Monday, 18 August 2014

Birdfair 2014

So there I was at 9am wandering through Marquee 5 when a tall Scotsman impeccably branded in PWC t-shirt gave an enthusiastic (half-hearted) wave. Hellos quickly done to Ryan and also to Charlotte, Arno and the team on the Marchwood Stand and I was at the Birdfair. Admittedly slightly hidden in one corner but that didn't stop us.


One of the things about helping out with Patchwork Challenge is that whenever my motivation wains there is something to pick me up and re-enthuse me. Today started with stories of new breeding species for Northumberland and self-found Stilt Sandpiper by Iain Robson who patches Druridge Pools, Birdtracking from Andy Bunting and Zac Hinchcliffe to how Patchwork Challenge is the right sort of thing from Nick Moran at the other end of the day. In between there were plenty of other stories and new faces and even a drop of uisge beatha from David Wood.

We were selling badges and using this as an excuse to doorstep all and sundry round the fair and managed to raise £40 towards the BTO House Martin tracking project which is looking to find out where these charismatic little birds winter. 


Undoubted stars of the whole show were the Next Gen Birders who were omnipresent and dismissed the notion that birding is an ageing pastime. These guys also were the most ready to dig deep for the BTO and we should be proud that these people want to take up the mantle as part of our hobby and part of Patchwork Challenge. I heard about Espen's Bluethroat and Matt's near miss with a Sab's Gull as well as Josie bemoaning the lack of...well anything since the spring. It was great to meet you all. One of the rarest sights of the whole fair was Bardsey's own version of the castaway 2000 star Ben Fogle reincarnate as Ben Porter. Let's just hope Ben doesn't take to rowing the Atlantic in the buff with Andrew Kinghorn.


It was great to see everybody there and we hope that you got as much from it as we did. We were able to spread the word on the forthcoming new website/database/app combo which we hope will make PWC2015 a slicker and better experience. Also we still have over 100 badges left so if you want one get in touch. The suggested donation is £1.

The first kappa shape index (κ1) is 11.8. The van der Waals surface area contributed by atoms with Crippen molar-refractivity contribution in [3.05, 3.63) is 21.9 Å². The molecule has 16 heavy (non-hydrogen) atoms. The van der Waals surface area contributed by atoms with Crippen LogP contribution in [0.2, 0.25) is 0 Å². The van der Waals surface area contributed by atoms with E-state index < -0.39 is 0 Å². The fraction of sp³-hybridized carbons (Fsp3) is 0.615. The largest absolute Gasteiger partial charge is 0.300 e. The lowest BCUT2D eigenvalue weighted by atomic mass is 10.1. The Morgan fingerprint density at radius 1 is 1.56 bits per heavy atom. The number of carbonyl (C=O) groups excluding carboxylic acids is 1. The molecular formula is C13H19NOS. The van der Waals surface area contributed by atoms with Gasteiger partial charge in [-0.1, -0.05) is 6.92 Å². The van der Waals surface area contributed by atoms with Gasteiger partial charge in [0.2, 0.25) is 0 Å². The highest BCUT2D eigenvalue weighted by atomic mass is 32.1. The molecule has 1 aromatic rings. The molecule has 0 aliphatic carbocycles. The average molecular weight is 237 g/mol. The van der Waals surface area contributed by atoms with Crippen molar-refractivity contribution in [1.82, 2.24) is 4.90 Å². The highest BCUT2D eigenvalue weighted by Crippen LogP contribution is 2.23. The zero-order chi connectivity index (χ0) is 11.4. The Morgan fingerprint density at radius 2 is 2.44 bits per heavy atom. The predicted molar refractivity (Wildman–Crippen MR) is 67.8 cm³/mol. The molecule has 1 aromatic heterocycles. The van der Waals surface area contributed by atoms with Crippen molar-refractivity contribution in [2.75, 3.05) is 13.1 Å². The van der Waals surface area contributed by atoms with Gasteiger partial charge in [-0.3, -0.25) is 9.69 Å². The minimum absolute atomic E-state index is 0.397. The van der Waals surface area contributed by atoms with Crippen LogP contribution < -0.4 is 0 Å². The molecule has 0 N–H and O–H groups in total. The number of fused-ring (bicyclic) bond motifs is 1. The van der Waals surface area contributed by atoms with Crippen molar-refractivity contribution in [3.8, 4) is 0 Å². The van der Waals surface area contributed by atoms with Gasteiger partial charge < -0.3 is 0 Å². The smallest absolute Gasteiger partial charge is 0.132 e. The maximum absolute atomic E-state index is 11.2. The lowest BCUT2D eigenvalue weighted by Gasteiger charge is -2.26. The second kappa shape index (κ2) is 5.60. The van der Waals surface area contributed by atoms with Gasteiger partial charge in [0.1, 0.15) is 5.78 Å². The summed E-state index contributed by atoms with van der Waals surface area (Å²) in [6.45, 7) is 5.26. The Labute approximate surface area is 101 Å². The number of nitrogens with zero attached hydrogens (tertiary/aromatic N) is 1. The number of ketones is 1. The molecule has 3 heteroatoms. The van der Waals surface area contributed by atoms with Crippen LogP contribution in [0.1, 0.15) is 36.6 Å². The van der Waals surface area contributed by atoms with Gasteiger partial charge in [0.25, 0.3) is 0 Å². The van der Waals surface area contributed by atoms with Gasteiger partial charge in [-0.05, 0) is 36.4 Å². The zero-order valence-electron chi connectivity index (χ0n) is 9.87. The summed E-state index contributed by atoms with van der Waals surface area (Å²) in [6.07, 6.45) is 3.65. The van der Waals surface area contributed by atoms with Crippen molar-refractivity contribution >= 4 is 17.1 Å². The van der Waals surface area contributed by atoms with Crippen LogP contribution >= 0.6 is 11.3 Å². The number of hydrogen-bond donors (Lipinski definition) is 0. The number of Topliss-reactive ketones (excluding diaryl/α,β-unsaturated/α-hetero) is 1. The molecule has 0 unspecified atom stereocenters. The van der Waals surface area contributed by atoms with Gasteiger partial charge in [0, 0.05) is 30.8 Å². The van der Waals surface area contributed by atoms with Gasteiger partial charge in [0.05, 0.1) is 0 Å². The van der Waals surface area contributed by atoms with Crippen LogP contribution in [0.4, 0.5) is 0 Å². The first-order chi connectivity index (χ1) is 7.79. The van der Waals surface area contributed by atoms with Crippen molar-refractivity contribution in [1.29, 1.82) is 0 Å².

No shearwaters! Why bother seawatching?

It’s that time of year when many a birder heads off to their local headland or further afield to Cornwall or Ireland to take advantage of some superb seawatching, particularly shearwater passage. It even slightly amuses me when I read on twitter or on various blogs about a poor day seawatching at Pendeen as they only saw one Great Shearwater and a handful of Cory’s! Now, I used to live near Pendeen and know where they are coming from but perhaps a little bit of perspective is needed. I spent 8 ½ hours on Sunday seawatching in Hemsby and had an excellent day yet there wasn’t a shearwater of any shape or size in sight!

So why do I bother with it? In the last 2 years I have clocked up over 250 hours of proper seawatching, not including the occasional glances out I may have from my house, and recorded over 58,000 birds onto BirdTrack. In that time I have recorded 15 shearwaters and two petrels. Sooty Shearwaters are the most common shearwater I have had off Hemsby with a mighty total of 8 birds, although Manx Shearwater aren’t too far behind on 7. That equates to 0.03 birds per hour! Leach’s Petrel is the only petrel that I’ve seen off Hemsby and only one, the other petrel was too distant to ID although I had it as a probable Leachs. So 2 years, or 250 hours of seawatching is worse than ½ hour on a crap day at Pendeen.

Perhaps it’s the skuas, gulls and terns that keep me sane during the seawatches. Well, a quick glance does show that I have seen four species of skua, Arctic by far the most common with 156 followed by 33 Bonxies. My BirdTrack data shows that I have seen 11 Pomarine Skuas although I think that this is skewed slightly by one or two individuals hanging around the area for a few days and I would think that the actual figure is nearer 7 birds. Finally, and probably the rarest seabird I have seen so far are the two Long-tailed Skuas, an adult and a juvenile in 2013. Again, these are very low numbers, 0.03 and 0.007 birds per hour respectively for Poms and Long-tails.  I’m guessing, as I don’t have exact numbers, that the figures for skuas and shearwaters are a lot lower than other areas further north in Norfolk and I wonder if this is to do with the close proximity of the Scroby Sands Offshore Wind Farm and sand bank pushing birds further out to sea by the time they arrive at Hemsby?